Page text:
• 11. Some Boeing Suppliers (787) Firm Country Component Fuji Heavy Japan Center wing box Industries Kawasaki Heavy Japan Forward fuselage, Industries fixed section of wing, landing gear well Teijin Seiki Japan Hydraulic actuators Mitsubishi Heavy Japan Wing box Industries Chengdu Aircraft China Rudder Group Hafei Aviation China Parts
  • 12. Some Boeing Suppliers (787) Firm Country Component Korean Aviation South Wingtips Korea Saab Sweden Cargo access doors
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  • 16. Developing Missions and Strategies Mission statements tell an organization where it is going The Strategy tells the organization how to get there
  • 17.
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  • 21. Factors Affecting Mission Benefit to Society Mission Philosophy and Values Profitability and Growth Environment Customers Public Image
  • 22. Sample Missions Figure 2.3 Sample Company Mission To manufacture and service an innovative, growing, and profitable worldwide microwave communications business that exceeds our customers’ expectations. Sample Operations Management Mission To produce products consistent with the company’s mission as the worldwide low-cost manufacturer.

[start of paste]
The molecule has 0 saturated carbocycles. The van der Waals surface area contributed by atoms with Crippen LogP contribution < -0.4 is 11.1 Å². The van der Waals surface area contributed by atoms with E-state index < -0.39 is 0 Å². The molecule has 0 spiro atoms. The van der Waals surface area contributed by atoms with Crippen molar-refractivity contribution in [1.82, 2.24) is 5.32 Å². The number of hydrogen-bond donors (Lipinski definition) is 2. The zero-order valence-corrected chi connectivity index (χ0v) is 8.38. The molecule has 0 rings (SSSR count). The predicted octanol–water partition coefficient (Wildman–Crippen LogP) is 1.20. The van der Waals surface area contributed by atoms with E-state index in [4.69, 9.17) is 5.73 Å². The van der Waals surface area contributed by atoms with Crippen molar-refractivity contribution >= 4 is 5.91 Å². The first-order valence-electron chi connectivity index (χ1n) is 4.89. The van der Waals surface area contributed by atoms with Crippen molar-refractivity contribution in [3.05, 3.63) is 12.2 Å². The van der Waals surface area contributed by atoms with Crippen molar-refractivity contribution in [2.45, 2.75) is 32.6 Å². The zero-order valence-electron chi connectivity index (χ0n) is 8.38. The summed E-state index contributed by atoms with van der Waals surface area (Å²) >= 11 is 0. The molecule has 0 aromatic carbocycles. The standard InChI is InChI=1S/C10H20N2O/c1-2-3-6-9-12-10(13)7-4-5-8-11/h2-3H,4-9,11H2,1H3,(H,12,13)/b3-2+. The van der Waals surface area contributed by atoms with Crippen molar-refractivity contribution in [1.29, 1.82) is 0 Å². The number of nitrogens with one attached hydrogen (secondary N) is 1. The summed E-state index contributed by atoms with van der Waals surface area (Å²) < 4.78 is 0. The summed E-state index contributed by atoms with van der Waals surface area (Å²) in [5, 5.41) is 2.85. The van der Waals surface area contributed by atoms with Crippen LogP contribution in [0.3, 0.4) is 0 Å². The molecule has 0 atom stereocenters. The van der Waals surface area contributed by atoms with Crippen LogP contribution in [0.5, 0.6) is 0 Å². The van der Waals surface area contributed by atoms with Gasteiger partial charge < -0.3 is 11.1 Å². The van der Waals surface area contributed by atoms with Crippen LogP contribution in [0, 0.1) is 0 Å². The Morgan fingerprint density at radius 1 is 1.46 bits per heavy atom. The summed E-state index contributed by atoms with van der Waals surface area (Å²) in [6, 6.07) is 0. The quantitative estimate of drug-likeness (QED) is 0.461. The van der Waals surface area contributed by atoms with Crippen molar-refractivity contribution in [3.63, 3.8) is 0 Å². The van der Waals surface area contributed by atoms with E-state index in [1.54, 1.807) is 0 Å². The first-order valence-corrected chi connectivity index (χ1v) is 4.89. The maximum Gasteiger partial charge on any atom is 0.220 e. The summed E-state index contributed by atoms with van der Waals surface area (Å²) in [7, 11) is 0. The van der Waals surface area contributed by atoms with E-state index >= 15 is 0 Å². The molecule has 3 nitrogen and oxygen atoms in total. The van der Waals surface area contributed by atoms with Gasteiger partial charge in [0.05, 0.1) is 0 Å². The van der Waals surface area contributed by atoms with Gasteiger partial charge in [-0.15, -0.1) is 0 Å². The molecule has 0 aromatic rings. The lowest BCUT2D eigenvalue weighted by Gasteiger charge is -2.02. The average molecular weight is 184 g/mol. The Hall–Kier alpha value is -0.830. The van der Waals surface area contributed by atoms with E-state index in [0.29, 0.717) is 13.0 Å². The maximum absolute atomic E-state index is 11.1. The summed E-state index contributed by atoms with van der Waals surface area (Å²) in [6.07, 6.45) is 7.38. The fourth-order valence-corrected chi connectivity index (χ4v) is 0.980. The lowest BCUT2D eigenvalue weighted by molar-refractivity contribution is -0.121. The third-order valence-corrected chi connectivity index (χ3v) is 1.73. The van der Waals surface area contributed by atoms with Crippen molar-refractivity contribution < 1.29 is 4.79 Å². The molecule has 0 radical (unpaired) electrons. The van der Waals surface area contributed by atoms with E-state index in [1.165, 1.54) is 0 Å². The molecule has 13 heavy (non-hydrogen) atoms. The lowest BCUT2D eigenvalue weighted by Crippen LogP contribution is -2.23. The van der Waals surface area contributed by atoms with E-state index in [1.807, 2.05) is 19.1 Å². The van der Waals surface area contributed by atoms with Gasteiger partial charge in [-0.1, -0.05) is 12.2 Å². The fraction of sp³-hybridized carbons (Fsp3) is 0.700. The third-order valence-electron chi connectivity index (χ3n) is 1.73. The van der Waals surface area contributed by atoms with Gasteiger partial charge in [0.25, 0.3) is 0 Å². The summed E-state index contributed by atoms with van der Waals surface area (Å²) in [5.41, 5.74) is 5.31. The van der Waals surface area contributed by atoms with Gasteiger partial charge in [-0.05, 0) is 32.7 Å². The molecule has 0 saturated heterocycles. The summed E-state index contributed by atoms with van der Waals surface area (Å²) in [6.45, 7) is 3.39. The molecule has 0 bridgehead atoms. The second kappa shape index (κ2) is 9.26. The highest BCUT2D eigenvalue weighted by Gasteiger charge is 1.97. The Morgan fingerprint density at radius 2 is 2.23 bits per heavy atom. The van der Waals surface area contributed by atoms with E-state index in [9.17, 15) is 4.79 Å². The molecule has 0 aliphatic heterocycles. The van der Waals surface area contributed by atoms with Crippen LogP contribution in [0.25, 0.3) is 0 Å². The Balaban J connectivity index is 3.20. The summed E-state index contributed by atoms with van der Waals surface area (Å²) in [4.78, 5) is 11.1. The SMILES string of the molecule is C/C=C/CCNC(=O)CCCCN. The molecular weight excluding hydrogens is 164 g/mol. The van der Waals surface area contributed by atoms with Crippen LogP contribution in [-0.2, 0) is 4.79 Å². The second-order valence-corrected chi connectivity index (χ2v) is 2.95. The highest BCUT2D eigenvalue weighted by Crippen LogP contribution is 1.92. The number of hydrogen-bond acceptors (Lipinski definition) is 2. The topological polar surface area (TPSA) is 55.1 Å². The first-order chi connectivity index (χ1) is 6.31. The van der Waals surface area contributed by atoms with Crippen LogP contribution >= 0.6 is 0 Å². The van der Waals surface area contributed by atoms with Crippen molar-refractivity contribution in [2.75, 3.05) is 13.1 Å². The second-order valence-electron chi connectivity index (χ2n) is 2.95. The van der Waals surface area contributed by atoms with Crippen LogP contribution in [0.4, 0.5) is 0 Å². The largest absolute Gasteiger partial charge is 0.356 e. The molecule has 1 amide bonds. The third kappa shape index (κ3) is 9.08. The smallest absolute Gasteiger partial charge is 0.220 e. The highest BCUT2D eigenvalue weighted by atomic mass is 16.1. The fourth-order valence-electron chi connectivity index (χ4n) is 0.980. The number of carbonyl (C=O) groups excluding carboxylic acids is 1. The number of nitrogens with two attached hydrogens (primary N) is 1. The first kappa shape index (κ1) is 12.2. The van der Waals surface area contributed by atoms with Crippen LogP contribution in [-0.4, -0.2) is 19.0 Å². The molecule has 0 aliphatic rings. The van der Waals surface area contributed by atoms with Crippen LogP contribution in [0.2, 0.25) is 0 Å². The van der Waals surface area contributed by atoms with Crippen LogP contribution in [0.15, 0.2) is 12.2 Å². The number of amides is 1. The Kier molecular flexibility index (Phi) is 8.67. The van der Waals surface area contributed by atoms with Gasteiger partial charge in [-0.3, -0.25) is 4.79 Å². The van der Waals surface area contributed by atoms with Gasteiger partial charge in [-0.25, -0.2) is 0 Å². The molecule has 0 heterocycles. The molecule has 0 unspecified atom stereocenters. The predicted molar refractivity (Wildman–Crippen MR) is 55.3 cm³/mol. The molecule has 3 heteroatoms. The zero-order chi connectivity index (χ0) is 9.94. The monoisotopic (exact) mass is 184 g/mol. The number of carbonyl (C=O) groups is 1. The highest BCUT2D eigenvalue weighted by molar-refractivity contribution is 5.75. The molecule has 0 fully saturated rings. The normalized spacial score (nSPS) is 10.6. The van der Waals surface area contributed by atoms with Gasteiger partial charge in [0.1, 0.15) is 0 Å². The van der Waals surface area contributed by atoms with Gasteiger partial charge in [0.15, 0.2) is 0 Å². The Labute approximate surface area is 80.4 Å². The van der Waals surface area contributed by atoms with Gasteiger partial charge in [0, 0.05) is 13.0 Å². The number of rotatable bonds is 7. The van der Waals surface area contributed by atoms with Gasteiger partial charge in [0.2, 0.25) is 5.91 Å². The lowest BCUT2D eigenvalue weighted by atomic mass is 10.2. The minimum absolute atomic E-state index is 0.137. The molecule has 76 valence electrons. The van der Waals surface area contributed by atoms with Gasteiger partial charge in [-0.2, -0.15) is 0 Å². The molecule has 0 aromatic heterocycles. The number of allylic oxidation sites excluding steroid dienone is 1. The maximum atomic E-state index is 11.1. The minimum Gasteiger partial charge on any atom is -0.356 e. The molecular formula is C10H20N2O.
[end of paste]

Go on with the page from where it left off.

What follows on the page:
• 23. Sample Missions Figure 2.3 Sample OM Department Missions Product design To design and produce products and services with outstanding quality and inherent customer value. Quality management To attain the exceptional value that is consistent with our company mission and marketing objectives by close attention to design, procurement, production, and field service operations Process design To determine and design or produce the production process and equipment that will be compatible with low-cost product, high quality, and good quality of work life at economical cost.